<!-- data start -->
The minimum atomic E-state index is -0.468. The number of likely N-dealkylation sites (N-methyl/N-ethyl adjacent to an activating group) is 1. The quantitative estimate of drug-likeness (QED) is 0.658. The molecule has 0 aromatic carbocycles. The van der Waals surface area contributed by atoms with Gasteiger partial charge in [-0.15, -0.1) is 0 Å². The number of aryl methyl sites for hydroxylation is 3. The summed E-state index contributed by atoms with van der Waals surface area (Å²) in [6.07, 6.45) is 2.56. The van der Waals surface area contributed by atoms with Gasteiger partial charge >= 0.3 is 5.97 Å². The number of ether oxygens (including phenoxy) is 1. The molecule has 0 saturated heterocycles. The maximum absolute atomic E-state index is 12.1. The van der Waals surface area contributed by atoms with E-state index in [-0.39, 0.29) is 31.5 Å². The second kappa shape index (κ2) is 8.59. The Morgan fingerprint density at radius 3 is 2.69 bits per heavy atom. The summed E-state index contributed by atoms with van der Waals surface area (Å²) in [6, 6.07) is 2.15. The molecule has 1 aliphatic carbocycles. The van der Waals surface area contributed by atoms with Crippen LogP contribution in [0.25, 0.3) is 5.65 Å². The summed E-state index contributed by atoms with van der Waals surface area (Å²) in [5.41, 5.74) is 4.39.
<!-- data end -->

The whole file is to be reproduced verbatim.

The minimum atomic E-state index is -0.468. The number of likely N-dealkylation sites (N-methyl/N-ethyl adjacent to an activating group) is 1. The quantitative estimate of drug-likeness (QED) is 0.658. The molecule has 0 aromatic carbocycles. The van der Waals surface area contributed by atoms with Gasteiger partial charge in [-0.15, -0.1) is 0 Å². The number of aryl methyl sites for hydroxylation is 3. The summed E-state index contributed by atoms with van der Waals surface area (Å²) in [6.07, 6.45) is 2.56. The van der Waals surface area contributed by atoms with Gasteiger partial charge >= 0.3 is 5.97 Å². The number of ether oxygens (including phenoxy) is 1. The molecule has 0 saturated heterocycles. The maximum absolute atomic E-state index is 12.1. The van der Waals surface area contributed by atoms with E-state index in [-0.39, 0.29) is 31.5 Å². The second kappa shape index (κ2) is 8.59. The Morgan fingerprint density at radius 3 is 2.69 bits per heavy atom. The summed E-state index contributed by atoms with van der Waals surface area (Å²) in [6, 6.07) is 2.15. The molecule has 1 aliphatic carbocycles. The van der Waals surface area contributed by atoms with Crippen LogP contribution in [0.25, 0.3) is 5.65 Å². The summed E-state index contributed by atoms with van der Waals surface area (Å²) in [5.41, 5.74) is 4.39.